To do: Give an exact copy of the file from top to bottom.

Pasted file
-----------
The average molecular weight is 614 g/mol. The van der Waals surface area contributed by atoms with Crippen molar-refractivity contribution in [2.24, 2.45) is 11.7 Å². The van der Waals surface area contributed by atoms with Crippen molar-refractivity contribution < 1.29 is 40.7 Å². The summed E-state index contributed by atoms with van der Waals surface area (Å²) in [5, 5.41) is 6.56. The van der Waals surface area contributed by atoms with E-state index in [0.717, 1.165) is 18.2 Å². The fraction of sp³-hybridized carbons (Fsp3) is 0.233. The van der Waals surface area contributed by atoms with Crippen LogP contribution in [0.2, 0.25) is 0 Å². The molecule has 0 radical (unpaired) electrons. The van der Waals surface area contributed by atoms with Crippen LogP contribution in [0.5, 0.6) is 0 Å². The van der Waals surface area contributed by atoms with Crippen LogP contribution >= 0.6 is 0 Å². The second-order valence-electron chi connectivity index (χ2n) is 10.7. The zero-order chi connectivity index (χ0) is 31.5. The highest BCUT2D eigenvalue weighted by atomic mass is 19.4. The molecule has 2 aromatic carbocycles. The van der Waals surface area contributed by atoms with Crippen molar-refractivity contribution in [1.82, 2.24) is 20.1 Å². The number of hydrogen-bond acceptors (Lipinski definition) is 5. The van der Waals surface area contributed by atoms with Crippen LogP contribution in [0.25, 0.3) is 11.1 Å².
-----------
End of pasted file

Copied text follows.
The average molecular weight is 614 g/mol. The van der Waals surface area contributed by atoms with Crippen molar-refractivity contribution in [2.24, 2.45) is 11.7 Å². The van der Waals surface area contributed by atoms with Crippen molar-refractivity contribution < 1.29 is 40.7 Å². The summed E-state index contributed by atoms with van der Waals surface area (Å²) in [5, 5.41) is 6.56. The van der Waals surface area contributed by atoms with E-state index in [0.717, 1.165) is 18.2 Å². The fraction of sp³-hybridized carbons (Fsp3) is 0.233. The van der Waals surface area contributed by atoms with Crippen LogP contribution in [0.2, 0.25) is 0 Å². The molecule has 0 radical (unpaired) electrons. The van der Waals surface area contributed by atoms with Crippen LogP contribution in [0.5, 0.6) is 0 Å². The van der Waals surface area contributed by atoms with Crippen LogP contribution >= 0.6 is 0 Å². The second-order valence-electron chi connectivity index (χ2n) is 10.7. The zero-order chi connectivity index (χ0) is 31.5. The highest BCUT2D eigenvalue weighted by atomic mass is 19.4. The molecule has 2 aromatic carbocycles. The van der Waals surface area contributed by atoms with Crippen molar-refractivity contribution in [1.82, 2.24) is 20.1 Å². The number of hydrogen-bond acceptors (Lipinski definition) is 5. The van der Waals surface area contributed by atoms with Crippen LogP contribution in [0.25, 0.3) is 11.1 Å².